Re: Transformation Rules

*To*: mathgroup at smc.vnet.net*Subject*: [mg119724] Re: Transformation Rules*From*: DrMajorBob <btreat1 at austin.rr.com>*Date*: Sat, 18 Jun 2011 19:57:31 -0400 (EDT)*References*: <201106181021.GAA15377@smc.vnet.net>*Reply-to*: drmajorbob at yahoo.com

data = RandomInteger[100, 100] {18, 72, 61, 11, 100, 45, 41, 52, 12, 85, 29, 81, 55, 11, 68, 19, 41, \ 5, 3, 65, 86, 14, 33, 69, 84, 7, 84, 47, 98, 93, 23, 29, 31, 29, 66, \ 96, 8, 32, 22, 77, 5, 47, 31, 22, 31, 23, 18, 71, 48, 57, 44, 35, 40, \ 68, 56, 65, 28, 41, 27, 89, 49, 100, 68, 3, 99, 100, 88, 14, 58, 100, \ 53, 5, 92, 85, 15, 14, 98, 42, 50, 49, 80, 99, 84, 52, 49, 87, 43, \ 89, 88, 28, 92, 75, 89, 9, 26, 86, 5, 31, 87, 94} Rest@FoldList[Max, -Infinity, data] {18, 72, 72, 72, 100, 100, 100, 100, 100, 100, 100, 100, 100, 100, \ 100, 100, 100, 100, 100, 100, 100, 100, 100, 100, 100, 100, 100, 100, \ 100, 100, 100, 100, 100, 100, 100, 100, 100, 100, 100, 100, 100, 100, \ 100, 100, 100, 100, 100, 100, 100, 100, 100, 100, 100, 100, 100, 100, \ 100, 100, 100, 100, 100, 100, 100, 100, 100, 100, 100, 100, 100, 100, \ 100, 100, 100, 100, 100, 100, 100, 100, 100, 100, 100, 100, 100, 100, \ 100, 100, 100, 100, 100, 100, 100, 100, 100, 100, 100, 100, 100, 100, \ 100, 100} data //. {a___, x_, y_, b___} /; x > y :> {a, x, x, b} {18, 72, 72, 72, 100, 100, 100, 100, 100, 100, 100, 100, 100, 100, \ 100, 100, 100, 100, 100, 100, 100, 100, 100, 100, 100, 100, 100, 100, \ 100, 100, 100, 100, 100, 100, 100, 100, 100, 100, 100, 100, 100, 100, \ 100, 100, 100, 100, 100, 100, 100, 100, 100, 100, 100, 100, 100, 100, \ 100, 100, 100, 100, 100, 100, 100, 100, 100, 100, 100, 100, 100, 100, \ 100, 100, 100, 100, 100, 100, 100, 100, 100, 100, 100, 100, 100, 100, \ 100, 100, 100, 100, 100, 100, 100, 100, 100, 100, 100, 100, 100, 100, \ 100, 100} Of the two solutions, FoldList is MUCH, much faster: data = RandomInteger[10^5, 10^3]; Timing[one = Rest@FoldList[Max, -Infinity, data];] {0.000885, Null} Timing[two = data //. {a___, x_, y_, b___} /; x > y :> {a, x, x, b};] {4.18781, Null} one == two True Bobby On Sat, 18 Jun 2011 05:21:09 -0500, Stefan Salanski <wutchamacallit27 at gmail.com> wrote: > Hey everyone, I found a sort of intro/tutorial notebook on my hard > drive that I must have downloaded a while ago. > "ProgrammingFundamentals.nb". I am not sure of the source, though the > author appears to be a Mr. Richard Gaylord. > > "These notes form the basis of a series of lectures given by the > author, in which the fundamental principles underlying Mathematica's > programming language are discussed and illustrated with carefully > chosen examples. This is not a transcription of those lectures, but > the note set was used to create a set of transparencies which > Professor Gaylord showed and spoke about during his lectures. These > notes formed the basis for both a single 6 hour one-day lecture and a > series of four 90 minute lectures, delivered to professionals and to > students." > > I sent it to a friend and recommended that he look through and try out > some of the exercises to become more familiar with Mathematica. It was > written in a previous version of Mathematica (dunno which, just not > 8), but still has a lot of great exercises to try out. (the only real > difference being the new implementation of RandomInteger and > RandomReal instead of Random[Integer] and Random[Real]) > > Anyway, I have gotten stumped on one of the Transformation Rule > exercises which I have restated below: > > Use a transformation rule to take a list of elements and return a > list of those elements that are greater than all of the preceding > elements in the list. > > How can this be done with transformation rules? > -- DrMajorBob at yahoo.com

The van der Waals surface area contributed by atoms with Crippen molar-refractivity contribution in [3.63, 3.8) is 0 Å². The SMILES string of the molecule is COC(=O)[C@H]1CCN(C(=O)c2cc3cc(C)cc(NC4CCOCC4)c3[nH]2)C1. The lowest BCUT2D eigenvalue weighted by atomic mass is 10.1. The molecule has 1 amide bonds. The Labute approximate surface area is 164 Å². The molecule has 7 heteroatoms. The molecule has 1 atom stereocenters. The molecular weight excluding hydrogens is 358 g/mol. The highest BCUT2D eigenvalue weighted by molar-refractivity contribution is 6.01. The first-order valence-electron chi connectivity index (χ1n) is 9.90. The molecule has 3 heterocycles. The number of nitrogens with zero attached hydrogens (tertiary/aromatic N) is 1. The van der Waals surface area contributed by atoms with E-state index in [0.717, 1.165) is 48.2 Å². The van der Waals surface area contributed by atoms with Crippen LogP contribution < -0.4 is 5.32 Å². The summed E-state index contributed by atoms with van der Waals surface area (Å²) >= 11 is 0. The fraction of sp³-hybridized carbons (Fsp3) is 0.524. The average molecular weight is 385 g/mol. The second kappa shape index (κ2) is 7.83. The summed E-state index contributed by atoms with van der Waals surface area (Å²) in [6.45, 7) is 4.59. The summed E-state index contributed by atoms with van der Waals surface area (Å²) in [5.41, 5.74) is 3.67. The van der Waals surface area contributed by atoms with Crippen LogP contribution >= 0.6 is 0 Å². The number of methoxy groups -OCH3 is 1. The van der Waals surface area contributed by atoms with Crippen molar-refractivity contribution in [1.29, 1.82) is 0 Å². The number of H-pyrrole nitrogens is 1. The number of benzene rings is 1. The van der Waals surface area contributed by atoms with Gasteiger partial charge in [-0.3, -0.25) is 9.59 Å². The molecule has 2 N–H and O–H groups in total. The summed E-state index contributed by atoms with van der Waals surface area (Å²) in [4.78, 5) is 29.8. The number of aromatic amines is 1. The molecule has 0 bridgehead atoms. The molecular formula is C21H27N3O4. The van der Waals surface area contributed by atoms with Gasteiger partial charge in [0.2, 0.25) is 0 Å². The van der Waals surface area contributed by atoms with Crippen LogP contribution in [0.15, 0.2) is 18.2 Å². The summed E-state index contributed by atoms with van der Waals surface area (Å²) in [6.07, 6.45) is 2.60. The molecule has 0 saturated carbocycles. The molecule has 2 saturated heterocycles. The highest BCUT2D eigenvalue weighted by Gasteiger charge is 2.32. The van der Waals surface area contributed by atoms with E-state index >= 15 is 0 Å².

**References**:**Transformation Rules***From:*Stefan Salanski <wutchamacallit27@gmail.com>